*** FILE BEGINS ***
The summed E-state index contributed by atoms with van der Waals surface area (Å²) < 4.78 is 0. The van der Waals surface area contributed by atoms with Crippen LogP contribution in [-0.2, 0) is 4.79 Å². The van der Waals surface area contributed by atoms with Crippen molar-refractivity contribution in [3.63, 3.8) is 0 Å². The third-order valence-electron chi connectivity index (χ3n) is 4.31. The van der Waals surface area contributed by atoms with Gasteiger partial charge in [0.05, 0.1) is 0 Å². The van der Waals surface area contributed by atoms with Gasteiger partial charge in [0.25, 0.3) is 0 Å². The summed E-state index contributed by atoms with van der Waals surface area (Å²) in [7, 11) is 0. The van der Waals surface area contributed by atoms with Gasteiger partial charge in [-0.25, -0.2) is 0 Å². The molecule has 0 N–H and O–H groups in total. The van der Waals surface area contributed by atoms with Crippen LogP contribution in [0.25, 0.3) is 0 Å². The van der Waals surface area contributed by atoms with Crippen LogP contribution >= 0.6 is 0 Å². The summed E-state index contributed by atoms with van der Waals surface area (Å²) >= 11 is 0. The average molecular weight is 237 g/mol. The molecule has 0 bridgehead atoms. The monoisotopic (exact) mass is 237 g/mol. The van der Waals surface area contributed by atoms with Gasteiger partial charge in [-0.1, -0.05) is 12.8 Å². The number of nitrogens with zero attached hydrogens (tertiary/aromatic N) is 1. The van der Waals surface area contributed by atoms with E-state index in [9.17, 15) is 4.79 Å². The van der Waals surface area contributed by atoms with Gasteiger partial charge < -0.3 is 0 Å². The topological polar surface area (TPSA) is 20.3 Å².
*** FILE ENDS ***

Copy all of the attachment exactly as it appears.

The summed E-state index contributed by atoms with van der Waals surface area (Å²) < 4.78 is 0. The van der Waals surface area contributed by atoms with Crippen LogP contribution in [-0.2, 0) is 4.79 Å². The van der Waals surface area contributed by atoms with Crippen molar-refractivity contribution in [3.63, 3.8) is 0 Å². The third-order valence-electron chi connectivity index (χ3n) is 4.31. The van der Waals surface area contributed by atoms with Gasteiger partial charge in [0.05, 0.1) is 0 Å². The van der Waals surface area contributed by atoms with Gasteiger partial charge in [0.25, 0.3) is 0 Å². The summed E-state index contributed by atoms with van der Waals surface area (Å²) in [7, 11) is 0. The van der Waals surface area contributed by atoms with Gasteiger partial charge in [-0.25, -0.2) is 0 Å². The molecule has 0 N–H and O–H groups in total. The van der Waals surface area contributed by atoms with Crippen LogP contribution in [0.25, 0.3) is 0 Å². The van der Waals surface area contributed by atoms with Crippen LogP contribution >= 0.6 is 0 Å². The summed E-state index contributed by atoms with van der Waals surface area (Å²) >= 11 is 0. The average molecular weight is 237 g/mol. The molecule has 0 bridgehead atoms. The monoisotopic (exact) mass is 237 g/mol. The van der Waals surface area contributed by atoms with Gasteiger partial charge in [-0.1, -0.05) is 12.8 Å². The number of nitrogens with zero attached hydrogens (tertiary/aromatic N) is 1. The van der Waals surface area contributed by atoms with E-state index in [9.17, 15) is 4.79 Å². The van der Waals surface area contributed by atoms with Gasteiger partial charge < -0.3 is 0 Å². The topological polar surface area (TPSA) is 20.3 Å².